What can be done?
Speak to the doctor
There is some evidence (in short term studies) that a few medications may be somewhat helpful. Methylphenidate has been shown to improve thinking, functional status and caregiver burden in a 12 week study. Rivastigmine was evaluated in a 6 month study of 173 individuals living in a nursing home and found that 32 people had improved scores in apathy from their baseline scores.
Creating a structure for the person in your care can be very helpful. Try to find tasks and activities that they will enjoy and find meaningful. Having a daily routine can be especially beneficial.
It can help to:
- reduce anxiety
- increase feelings of accomplishment
- make the person feel more in control
A daily routine could include:
- waking up at the same time each day
- eating breakfast, lunch and dinner at regular times
- having set times for activities such as bathing, dressing and grooming
Keep it simple
Breaking tasks down into simple steps can make them feel more manageable and achievable. For example, if the person is having trouble getting dressed, help them to choose one article of clothing at a time.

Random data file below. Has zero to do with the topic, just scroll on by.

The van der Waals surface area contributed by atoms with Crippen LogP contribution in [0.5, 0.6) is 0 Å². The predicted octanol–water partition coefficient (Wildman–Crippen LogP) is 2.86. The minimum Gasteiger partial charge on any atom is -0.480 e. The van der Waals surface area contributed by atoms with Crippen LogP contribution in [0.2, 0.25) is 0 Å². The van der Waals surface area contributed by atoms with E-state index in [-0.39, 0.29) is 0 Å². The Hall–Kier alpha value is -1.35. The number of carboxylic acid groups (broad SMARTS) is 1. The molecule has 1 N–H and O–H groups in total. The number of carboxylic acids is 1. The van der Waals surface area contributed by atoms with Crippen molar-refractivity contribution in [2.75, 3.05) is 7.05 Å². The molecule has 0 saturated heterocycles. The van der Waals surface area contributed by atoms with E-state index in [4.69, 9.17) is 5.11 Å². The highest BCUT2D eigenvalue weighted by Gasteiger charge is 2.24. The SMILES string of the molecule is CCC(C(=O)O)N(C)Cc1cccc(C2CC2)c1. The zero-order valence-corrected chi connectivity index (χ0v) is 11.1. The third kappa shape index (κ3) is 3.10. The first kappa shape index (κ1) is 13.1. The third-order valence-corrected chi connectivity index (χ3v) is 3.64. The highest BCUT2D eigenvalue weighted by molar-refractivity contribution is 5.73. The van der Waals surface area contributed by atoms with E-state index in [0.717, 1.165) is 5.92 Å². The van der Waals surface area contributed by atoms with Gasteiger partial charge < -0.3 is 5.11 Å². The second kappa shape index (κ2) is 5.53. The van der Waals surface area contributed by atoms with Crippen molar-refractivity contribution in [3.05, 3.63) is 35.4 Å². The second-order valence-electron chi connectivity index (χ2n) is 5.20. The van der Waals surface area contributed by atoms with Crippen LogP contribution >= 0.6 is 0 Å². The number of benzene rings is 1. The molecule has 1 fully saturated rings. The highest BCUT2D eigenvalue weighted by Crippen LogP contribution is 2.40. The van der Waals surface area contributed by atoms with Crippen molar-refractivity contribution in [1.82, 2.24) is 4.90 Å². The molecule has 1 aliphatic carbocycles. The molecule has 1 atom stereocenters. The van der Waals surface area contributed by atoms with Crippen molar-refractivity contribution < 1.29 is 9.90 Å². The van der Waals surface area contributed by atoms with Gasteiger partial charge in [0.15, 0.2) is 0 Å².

To encourage social interaction, find social activities that the person in your care previously enjoyed. Spending time with other people can help reduce feelings of isolation and loneliness and be a great source of enjoyment. Many families tell me that once PLWD is engaged, they do enjoy the activities.
Begin to provide support or oversight
Encourage the person to start an activity, such as dressing. Praise their progress and avoid criticizing them. Many have found that not focusing on a question, but a more declarative statement can get the ball rolling. Try – “It’s time for a shower; let’s go grab some towels and warm up the water”, rather than “Would you like to take a shower now?”
Take care of yourself
If you find yourself feeling frustrated, try to keep your cool–this will help prevent the other person from reacting poorly.
I suggest acknowledging your frustration to yourself whether this be by talking to friend/other family/therapist/support group or journaling. Once you take time to feel this frustration, sit in reflection – realize it is part of the disease and not personal. It will not change the situation, but it will help you see it from a place of compassion and love. And all aspects of the disease will, in time, pass.
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- Apathy is a condition, common in dementia, caused by damage to the frontal lobe. The frontal lobe regulates motivation, planning and how we complete tasks sequentially (step-by-step).
- Speak to your physician to sort out the difference between depression and apathy – depression may respond to medications where apathy likely will not, though there is very limited evidence for 2 medications.
- Realize that your adaptation to this symptom will be to provide oversight and strategic assistance, structure, and support.
- Care partners can find apathy frustrating. Take care of yourself, acknowledge your emotions and find emotional support for dealing with this aspect of dementia.